I’d love to hear from everyone how they overcame their own challenges when learning a new skill. Leave a comment below telling me your story. Sharing it may help me, and others, finally achieve what we’ve always wanted, whether it’s learning JavaScript, digging into the latest framework, or running that marathon we’ve all been putting off for so long.

The post A Funny Thing Happened on the Way to the JavaScript appeared first on CSS-Tricks.

Categories: Web Technologies

411 Length Required - Evert Pot

Planet PHP - Tue, 02/12/2019 - 07:00

Most HTTP requests that have a request body, will also have a Content-Length header indicating how big the body will be. However, this is optional for some cases, such as when Chunked Transfer Coding is used.

It’s useful for a client to not include a Content-Length header for a few different cases. For instance, a client might send a HTTP request body based on a stream.

If a server does not support this feature, it can indicate this by sending back 411 Length Required.

In a situation like this, a recourse a client might have is to buffer the entire request to determine the real length.

Example HTTP/1.1 411 Length Required Content-Type: text/html Server: curveball/0.6.0 <h1>This server requires a Content-Length</h1> References
Categories: Web Technologies

Bootstrapping the transactional data dictionary

MySQL Server Blog - Tue, 02/12/2019 - 01:47

In a previous blog post, we discussed how the initialization and restart of the MySQL server has changed between versions 5.6, 5.7 and 8.0. Now, we will take a closer look at MySQL 8.0 to explain in more detail how the transactional data dictionary is bootstrapped.…

Categories: Web Technologies

Where Do You Nest Your Sass Breakpoints?

CSS-Tricks - Mon, 02/11/2019 - 07:16

I love nesting my @media query breakpoints. It's perhaps the most important feature of Sass to me. Maybe I pick a method and do it like this:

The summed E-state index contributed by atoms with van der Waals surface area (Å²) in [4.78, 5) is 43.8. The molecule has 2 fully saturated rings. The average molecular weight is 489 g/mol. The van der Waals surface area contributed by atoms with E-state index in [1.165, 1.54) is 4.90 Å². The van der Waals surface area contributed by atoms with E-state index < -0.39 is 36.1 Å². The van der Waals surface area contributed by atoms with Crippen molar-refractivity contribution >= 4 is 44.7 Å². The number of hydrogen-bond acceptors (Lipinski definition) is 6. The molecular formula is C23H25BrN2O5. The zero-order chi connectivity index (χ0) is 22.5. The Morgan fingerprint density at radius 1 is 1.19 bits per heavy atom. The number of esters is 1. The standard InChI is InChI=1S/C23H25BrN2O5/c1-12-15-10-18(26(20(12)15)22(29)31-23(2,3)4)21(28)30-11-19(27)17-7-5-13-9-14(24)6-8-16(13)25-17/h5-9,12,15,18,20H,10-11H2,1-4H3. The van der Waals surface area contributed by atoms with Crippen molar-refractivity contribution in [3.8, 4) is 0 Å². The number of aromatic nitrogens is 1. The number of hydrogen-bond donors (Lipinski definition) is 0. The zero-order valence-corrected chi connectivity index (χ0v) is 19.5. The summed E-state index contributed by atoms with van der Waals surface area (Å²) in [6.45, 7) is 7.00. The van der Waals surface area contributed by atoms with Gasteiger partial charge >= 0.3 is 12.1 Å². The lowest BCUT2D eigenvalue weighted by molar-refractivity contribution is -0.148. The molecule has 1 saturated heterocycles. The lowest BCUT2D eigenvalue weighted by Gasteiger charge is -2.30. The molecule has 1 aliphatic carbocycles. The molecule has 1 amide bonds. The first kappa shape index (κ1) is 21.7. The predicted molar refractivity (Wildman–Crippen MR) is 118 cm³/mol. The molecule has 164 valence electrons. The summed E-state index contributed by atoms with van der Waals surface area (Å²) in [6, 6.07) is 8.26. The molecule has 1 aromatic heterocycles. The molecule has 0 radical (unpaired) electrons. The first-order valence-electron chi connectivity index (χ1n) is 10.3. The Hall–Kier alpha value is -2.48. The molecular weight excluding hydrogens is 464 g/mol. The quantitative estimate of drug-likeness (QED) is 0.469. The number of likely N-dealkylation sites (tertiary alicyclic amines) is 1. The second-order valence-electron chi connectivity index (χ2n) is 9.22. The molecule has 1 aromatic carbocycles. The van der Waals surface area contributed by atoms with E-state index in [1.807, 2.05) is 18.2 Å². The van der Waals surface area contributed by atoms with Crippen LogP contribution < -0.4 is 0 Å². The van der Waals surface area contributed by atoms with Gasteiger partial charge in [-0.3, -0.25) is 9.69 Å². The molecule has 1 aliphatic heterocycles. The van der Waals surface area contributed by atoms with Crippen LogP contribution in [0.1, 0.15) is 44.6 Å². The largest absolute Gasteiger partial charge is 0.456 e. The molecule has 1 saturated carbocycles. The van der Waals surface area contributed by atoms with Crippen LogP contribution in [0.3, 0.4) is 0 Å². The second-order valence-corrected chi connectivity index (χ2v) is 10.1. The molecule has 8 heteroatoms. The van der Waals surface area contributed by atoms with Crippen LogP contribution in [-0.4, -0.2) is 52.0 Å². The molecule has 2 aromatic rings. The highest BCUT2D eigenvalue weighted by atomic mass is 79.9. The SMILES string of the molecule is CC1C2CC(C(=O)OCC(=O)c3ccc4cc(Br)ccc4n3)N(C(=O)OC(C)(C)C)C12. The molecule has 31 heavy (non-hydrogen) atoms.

.element { display: grid; grid-template-columns: 100px 1fr; @include breakpoint(baby-bear) { display: block; } }

That's straightforward enough. But what if my element has several sub-elements and the breakpoint affects them as well? There are different approaches, and I'm never quite sure which one I should be doing.

I could duplicate the breakpoint for each child:

.parent { @include breakpoint(desktop) { } .child { @include breakpoint(desktop) { } } .child-2 { @include breakpoint(desktop) { } } }

The compiled CSS comes out to something like this:

@media screen and (min-width: 700px) { .parent { } } @media screen and (min-width: 700px) { .parent .child { } } @media screen and (min-width: 700px) { .parent .child-2 { } }

Or, I could duplicate the children under the first nested breakpoint:

.parent { @include breakpoint(desktop) { .child { } .child-2 { } } .child { } .child-2 { } }

That results in:

@media screen and (min-width: 700px) { .parent .child { } .parent .child-2 { } } .parent .child { } .parent .child-2 { }

Or I could do a combination of the two. Neither of them feels particularly great because of the duplication, but I'm not sure there is a perfect answer here. I err a little more on duplicating the media query, as it seems less error-prone than duplicating selectors.

The post Where Do You Nest Your Sass Breakpoints? appeared first on CSS-Tricks.

Categories: Web Technologies

The ineffectiveness of lonely icons

CSS-Tricks - Mon, 02/11/2019 - 07:15

Icons are great and all, but as we've been shown time and time again, they often don't do the job all by themselves. Even if you do a good job with the accessibility part and make sure there is accompanying text there for assistive technology, in an ironic twist, you might be confusing people who browse visually, like the situation Matt Wilcox describes with his mother in this linked article.

I'm a fan of this markup pattern, including the inline SVG as the preferred icon system:

<button> <svg class="icon icon-cart" viewBox="0 0 100 100" aria-hidden="true"> <!-- all your hot svg action, like: --> <path d=" ... " /> </svg> Add to Cart </button>

Or, if the button is really a link and not a JavaScript-powered action, I'll use an <a href=""> instead of a <button> wrapper.

Direct Link to ArticlePermalink

The post The ineffectiveness of lonely icons appeared first on CSS-Tricks.

Categories: Web Technologies

Full-stack developer: What it is, and how you can become one

InfoWorld JavaScript - Mon, 02/11/2019 - 03:00

A full-stack developer is a jack of all trades and a highly sought-after job candidate. The title implies a breadth of knowledge that can be invaluable to short-staffed startups and big companies managing complex apps alike.

However, the term “full-stack developer” is controversial among developers. Some disparage the idea that anyone could be equally competent across an entire software stack, while others believe that the term has been so overused by employees and employers that it has become somewhat meaningless.

To read this article in full, please click here

Categories: Web Technologies

The badge holder function

Echo JS - Mon, 02/11/2019 - 00:47
Categories: Web Technologies

Can't Unsee

Echo JS - Mon, 02/11/2019 - 00:47
Categories: Web Technologies